By Dan Moren
September 25, 2020 8:59 AM PT
Amazon is selling safety with a side of paranoia
Writing at Fast Company, Jared Newman adroitly points out that a central thread of Amazon’s product announcements this week is that they’re based on fear of crime:
The rapid-fire video presentation had a lot to take in, but through it all, there was one clear, recurring theme: Danger is everywhere; Amazon can make you safe again. Amazon’s vision for the smart home is an increasingly fearful one, in which intruders must be persistently fended off. Even previously innocent products like the Echo speaker now play a key role Amazon’s ever-expanding security push.
Personally, I’m still goggling a bit at the idea of a drone that flies around your house with a security camera. Having played many stealth action games in my life, these are the kinds of thing that you end up sneaking around to avoid, and it is wild to me that somebody—really, many somebodies—decided that this was a product worth making. I showed this to my wife and it earned an instant “nope”, a sentiment with which I—a self-acknowledged smart home tech enthusiast—wholeheartedly agree. This is just a bridge too far.
Meanwhile, there’s also a Ring car alarm which you can use to remotely sound a siren—because car sirens have definitely proven to be effective1 and not at all annoying. And a mailbox security sensor. And your Echo now listens for more things to warn you about. It seems like you’re going to be getting notifications every few seconds about something to worry about, and frankly, I already get that same effect from news alerts.
Look, I’m not immune to these concerns about safety. As a new homeowner, I bought a couple of Eufy wireless security cameras for my house, not least of all because we haven’t moved in yet, and I wanted to keep an eye on the place. But I also don’t feel the need to turn my house into a fortress. Amazon, however, seems to be of the opinion that your house, car, and property all need 24/7 protection because crime is everywhere.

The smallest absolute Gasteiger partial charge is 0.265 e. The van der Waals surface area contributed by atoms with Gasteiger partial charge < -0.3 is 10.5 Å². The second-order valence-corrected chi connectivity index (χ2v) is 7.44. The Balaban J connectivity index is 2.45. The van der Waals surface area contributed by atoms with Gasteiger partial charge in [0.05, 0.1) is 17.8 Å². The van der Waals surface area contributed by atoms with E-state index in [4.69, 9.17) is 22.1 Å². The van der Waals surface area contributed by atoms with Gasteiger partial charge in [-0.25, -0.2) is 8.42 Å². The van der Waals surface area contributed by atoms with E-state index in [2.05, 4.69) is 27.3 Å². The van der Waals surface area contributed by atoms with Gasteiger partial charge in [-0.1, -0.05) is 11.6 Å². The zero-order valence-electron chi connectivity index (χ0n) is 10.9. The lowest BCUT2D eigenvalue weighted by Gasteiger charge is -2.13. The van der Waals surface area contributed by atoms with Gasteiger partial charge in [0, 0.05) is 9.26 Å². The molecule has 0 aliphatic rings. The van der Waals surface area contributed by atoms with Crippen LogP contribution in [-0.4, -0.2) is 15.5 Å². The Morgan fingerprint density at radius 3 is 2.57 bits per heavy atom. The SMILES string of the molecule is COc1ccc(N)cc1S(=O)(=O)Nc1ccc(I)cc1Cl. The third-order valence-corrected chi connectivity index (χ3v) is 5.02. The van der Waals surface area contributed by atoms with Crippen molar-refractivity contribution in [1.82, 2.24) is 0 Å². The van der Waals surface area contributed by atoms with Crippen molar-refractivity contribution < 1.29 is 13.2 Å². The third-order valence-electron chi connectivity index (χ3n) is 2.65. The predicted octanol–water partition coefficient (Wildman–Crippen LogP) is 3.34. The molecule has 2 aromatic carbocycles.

Moreover, Amazon is also making a big point of networking its devices together—and not just your devices. Amazon Sidewalk, which is enabled on new Amazon Echo devices and Ring cameras and will also be offered to owners of existing devices, connects these smart devices throughout your neighborhood. Which proponents might argue creates a sort of digital “Neighborhood Watch” situation—but that’s a type of organization that is certainly not without deep-rooted problems in issues like racial discrimination.2
And while I hesitate to throw out statistics, the latest crime numbers from the FBI (which covers 2018—the 2019 numbers are still pending) suggest that burglaries are way down in the last decade. Whether there’s an effect from the fact that society is just generally more surveilled—i.e. not only the growth of smart home tech, but also the fact that we’re all carrying smart communications devices with cameras these days—is nothing more than supposition on my part, but it is an interesting consideration when put up against this sales pitch on Amazon’s part.3
Frankly, though, the biggest question for me about selling a home security drone at this particular moment in time is: who the heck is leaving their house enough that they need this?
But, hey, fear sells, and Amazon surely knows that. That said, one thing that I don’t think gets enough attention here is the fine line between surveillance and safety: sure, these products might protect you from people physically entering your homes…but you’re also inviting in even more devices that can watch and track you. So, in the net, are you really actually any safer?
[Dan Moren is the East Coast Bureau Chief of Six Colors. You can find him on Twitter at @dmoren or reach him by email at email@example.com. His latest novel, The Aleph Extraction, is out now and available in fine book stores everywhere, so be sure to pick up a copy.]
If you appreciate articles like this one, support us by becoming a Six Colors subscriber. Subscribers get access to an exclusive podcast, members-only stories, and a special community.